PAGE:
Rastan Saga II

 

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Crazy Rastan! Always angering the gods!

 

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But is the fur cloth more comfortable than your standard loincloth?

 

PLAYERS: 1

PUBLISHER: Taito

DEVELOPER: Taito (port by Opera House)

GENRE: Beat-em-up

DIFFICULTY: Easy/Moderate

RELEASE DATE: 10/10/90 – (JP)

                                             06/91 – (US)

 

In Rastan Saga II, you play as Rastan, greasy barbarian-for-hire. Your mission: to pulverize a wide range of mythological creatures and restore order to a crumbling, forgotten world. The fantasy beat-em-up recalls two more popular (though not necessarily better) games, Golden Axe and Altered Beast, and the character Rastan is clearly a Conan ripoff. Still, there’s something enjoyably trashy about Rastan Saga II. It’s short, full of endearing Engrish, and like Altered Beast, doesn’t take itself too seriously.

 

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He’s holding that rope in the least manly way possible.

 

Rastan begins his journey with a short sword and shield. With these, he can jab and block oncoming projectiles from any direction, including diagonally. He’s not limited to this combo, however. Enemies, once killed, will drop two other weapons, a long sword and iron claws that resemble Wolverine’s. The claws make for quick attacks, but you have to get in each enemy’s personal space to do any damage. Since most enemies either shoot projectiles or have swords themselves, the farther away you can attack them, the better. Enter the long sword, the best weapon in the game. It allows you to slice through evil at long distances and is more powerful than the other two weapons.

 

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“But can Rastan’s oversized sword cut through fire?! Find out next week!”

 

Along with the aforementioned weapons, enemies leave behind an array of items. Various crests will enhance your sword with lightning or fireball power, slow down time, and eliminate every on-screen creature. Lights of Power restore your energy, and bizarre one-off items like the Fang of Hitler cause skeletons to form a dancing shield around you.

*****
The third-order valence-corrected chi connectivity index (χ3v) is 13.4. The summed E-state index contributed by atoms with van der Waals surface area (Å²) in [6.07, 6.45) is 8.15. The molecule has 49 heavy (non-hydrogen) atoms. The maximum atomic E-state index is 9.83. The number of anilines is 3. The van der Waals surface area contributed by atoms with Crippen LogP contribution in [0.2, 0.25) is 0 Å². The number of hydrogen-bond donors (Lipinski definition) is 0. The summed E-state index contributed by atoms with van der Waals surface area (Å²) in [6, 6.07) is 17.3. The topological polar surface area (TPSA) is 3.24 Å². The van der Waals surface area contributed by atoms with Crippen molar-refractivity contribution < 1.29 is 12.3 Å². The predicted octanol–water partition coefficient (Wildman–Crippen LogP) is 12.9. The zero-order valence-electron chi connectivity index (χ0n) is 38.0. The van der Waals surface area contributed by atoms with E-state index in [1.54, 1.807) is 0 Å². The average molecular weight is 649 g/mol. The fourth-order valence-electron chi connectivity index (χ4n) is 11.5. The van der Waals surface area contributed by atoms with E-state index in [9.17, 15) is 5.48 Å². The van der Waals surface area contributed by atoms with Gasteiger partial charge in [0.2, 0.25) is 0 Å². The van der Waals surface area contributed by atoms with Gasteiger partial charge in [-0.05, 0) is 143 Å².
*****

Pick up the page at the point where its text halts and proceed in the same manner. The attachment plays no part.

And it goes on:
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Rastan kneels before his bleached master.

 

Rastan needs every bit of help, because, well… look at him. How can he be anything other than a slow, lumbering strongman? Taito recognized this, which is why the game is methodically paced. With the exception of winged creatures like bats and harpies, enemies move as slow as Rastan; some even wait for you to approach them. This doesn’t make the game easy, though. Rastan’s enormous sprite often gets in the way of enemy attacks, and the sketchy hit detection means you’ll occasionally absorb attacks you didn’t see coming.

 

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Pretty sure you’ll see this superstar coming, though.

 

The world of Rastan Saga II is vague fantasy. Generic forests, mountains, caves, and castles are used both as background environments and as settings for the levels themselves. The creature designs, however, are first-rate. Examples include the Gyganek, a hooded cow skull that reveals itself to be an enormous spider after it’s hit. The Water Shadow is a particularly frustrating demon that appears from dark pools of water to throw garbage at you. And the Muscle Snake is a beefy python that waits for you to get near it before it attacks.

 

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I don’t know who this creature is, but I, like Rastan, wanted to run when I first saw him.

 

Rastan Saga II does not exist in its own beefy bubble. The original Rastan Saga was released for the arcades in Japan, but when it was ported to various computers/consoles (including the Master System) in the States and Europe, the game’s name was changed to Rastan. Rastan was never released for the Master System in Japan, but the Master System version was ported to the Game Gear in Japan only and re-titled back to Rastan Saga. Rastan Saga II was re-titled Nastar for the European arcade release and Nastar Warrior for the American arcade release. When brought to the Genesis in North America, however, Taito decided to keep Rastan Saga II as the name, despite any confusion this undoubtedly caused.